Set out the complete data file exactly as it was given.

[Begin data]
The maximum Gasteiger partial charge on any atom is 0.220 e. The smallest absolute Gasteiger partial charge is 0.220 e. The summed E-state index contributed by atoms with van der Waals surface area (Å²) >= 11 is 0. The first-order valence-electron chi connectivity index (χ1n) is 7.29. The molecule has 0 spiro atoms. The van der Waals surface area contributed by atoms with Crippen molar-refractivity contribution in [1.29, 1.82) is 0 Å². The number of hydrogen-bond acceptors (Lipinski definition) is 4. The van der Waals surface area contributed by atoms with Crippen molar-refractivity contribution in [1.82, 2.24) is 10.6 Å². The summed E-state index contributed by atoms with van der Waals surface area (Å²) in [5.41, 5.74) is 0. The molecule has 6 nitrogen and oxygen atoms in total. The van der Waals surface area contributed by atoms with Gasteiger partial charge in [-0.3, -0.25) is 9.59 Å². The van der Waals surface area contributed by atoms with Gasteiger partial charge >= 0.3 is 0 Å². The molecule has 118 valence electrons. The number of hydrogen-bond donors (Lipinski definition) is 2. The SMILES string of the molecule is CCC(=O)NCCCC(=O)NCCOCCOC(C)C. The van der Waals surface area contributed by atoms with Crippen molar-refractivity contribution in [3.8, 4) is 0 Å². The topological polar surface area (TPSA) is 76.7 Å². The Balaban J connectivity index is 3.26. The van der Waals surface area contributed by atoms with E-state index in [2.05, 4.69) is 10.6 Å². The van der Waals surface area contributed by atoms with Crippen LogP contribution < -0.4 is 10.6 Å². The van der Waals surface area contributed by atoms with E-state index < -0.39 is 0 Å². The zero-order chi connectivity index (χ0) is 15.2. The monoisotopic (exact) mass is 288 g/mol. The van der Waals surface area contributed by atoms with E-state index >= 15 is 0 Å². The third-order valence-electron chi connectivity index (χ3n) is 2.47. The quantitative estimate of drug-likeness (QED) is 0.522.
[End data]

The maximum Gasteiger partial charge on any atom is 0.220 e. The smallest absolute Gasteiger partial charge is 0.220 e. The summed E-state index contributed by atoms with van der Waals surface area (Å²) >= 11 is 0. The first-order valence-electron chi connectivity index (χ1n) is 7.29. The molecule has 0 spiro atoms. The van der Waals surface area contributed by atoms with Crippen molar-refractivity contribution in [1.29, 1.82) is 0 Å². The number of hydrogen-bond acceptors (Lipinski definition) is 4. The van der Waals surface area contributed by atoms with Crippen molar-refractivity contribution in [1.82, 2.24) is 10.6 Å². The summed E-state index contributed by atoms with van der Waals surface area (Å²) in [5.41, 5.74) is 0. The molecule has 6 nitrogen and oxygen atoms in total. The van der Waals surface area contributed by atoms with Gasteiger partial charge in [-0.3, -0.25) is 9.59 Å². The van der Waals surface area contributed by atoms with Gasteiger partial charge >= 0.3 is 0 Å². The molecule has 118 valence electrons. The number of hydrogen-bond donors (Lipinski definition) is 2. The SMILES string of the molecule is CCC(=O)NCCCC(=O)NCCOCCOC(C)C. The van der Waals surface area contributed by atoms with Crippen molar-refractivity contribution in [3.8, 4) is 0 Å². The topological polar surface area (TPSA) is 76.7 Å². The Balaban J connectivity index is 3.26. The van der Waals surface area contributed by atoms with E-state index in [2.05, 4.69) is 10.6 Å². The van der Waals surface area contributed by atoms with Crippen LogP contribution < -0.4 is 10.6 Å². The van der Waals surface area contributed by atoms with E-state index < -0.39 is 0 Å². The zero-order chi connectivity index (χ0) is 15.2. The monoisotopic (exact) mass is 288 g/mol. The van der Waals surface area contributed by atoms with E-state index >= 15 is 0 Å². The third-order valence-electron chi connectivity index (χ3n) is 2.47. The quantitative estimate of drug-likeness (QED) is 0.522.